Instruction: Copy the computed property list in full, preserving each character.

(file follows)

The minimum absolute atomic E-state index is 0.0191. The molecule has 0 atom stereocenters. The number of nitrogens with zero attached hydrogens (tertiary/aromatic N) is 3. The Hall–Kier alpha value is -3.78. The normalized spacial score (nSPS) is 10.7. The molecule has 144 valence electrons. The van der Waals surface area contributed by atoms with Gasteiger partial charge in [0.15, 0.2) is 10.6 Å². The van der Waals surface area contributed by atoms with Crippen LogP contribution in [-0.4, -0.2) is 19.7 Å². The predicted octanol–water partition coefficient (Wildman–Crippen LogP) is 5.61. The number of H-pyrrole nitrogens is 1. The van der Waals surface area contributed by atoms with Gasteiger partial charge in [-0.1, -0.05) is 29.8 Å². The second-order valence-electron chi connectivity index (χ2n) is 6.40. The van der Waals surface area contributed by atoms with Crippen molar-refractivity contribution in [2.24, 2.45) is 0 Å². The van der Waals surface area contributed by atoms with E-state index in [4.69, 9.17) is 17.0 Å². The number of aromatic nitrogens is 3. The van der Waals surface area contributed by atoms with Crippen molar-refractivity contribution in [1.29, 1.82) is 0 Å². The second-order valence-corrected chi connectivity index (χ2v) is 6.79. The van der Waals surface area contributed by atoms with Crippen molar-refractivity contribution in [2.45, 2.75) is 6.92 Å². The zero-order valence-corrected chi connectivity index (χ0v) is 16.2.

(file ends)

The minimum absolute atomic E-state index is 0.0191. The molecule has 0 atom stereocenters. The number of nitrogens with zero attached hydrogens (tertiary/aromatic N) is 3. The Hall–Kier alpha value is -3.78. The normalized spacial score (nSPS) is 10.7. The molecule has 144 valence electrons. The van der Waals surface area contributed by atoms with Gasteiger partial charge in [0.15, 0.2) is 10.6 Å². The van der Waals surface area contributed by atoms with Crippen LogP contribution in [-0.4, -0.2) is 19.7 Å². The predicted octanol–water partition coefficient (Wildman–Crippen LogP) is 5.61. The number of H-pyrrole nitrogens is 1. The van der Waals surface area contributed by atoms with Gasteiger partial charge in [-0.1, -0.05) is 29.8 Å². The second-order valence-electron chi connectivity index (χ2n) is 6.40. The van der Waals surface area contributed by atoms with Crippen molar-refractivity contribution in [2.24, 2.45) is 0 Å². The van der Waals surface area contributed by atoms with E-state index in [4.69, 9.17) is 17.0 Å². The number of aromatic nitrogens is 3. The van der Waals surface area contributed by atoms with Crippen molar-refractivity contribution in [1.29, 1.82) is 0 Å². The second-order valence-corrected chi connectivity index (χ2v) is 6.79. The van der Waals surface area contributed by atoms with Crippen molar-refractivity contribution in [2.45, 2.75) is 6.92 Å². The zero-order valence-corrected chi connectivity index (χ0v) is 16.2.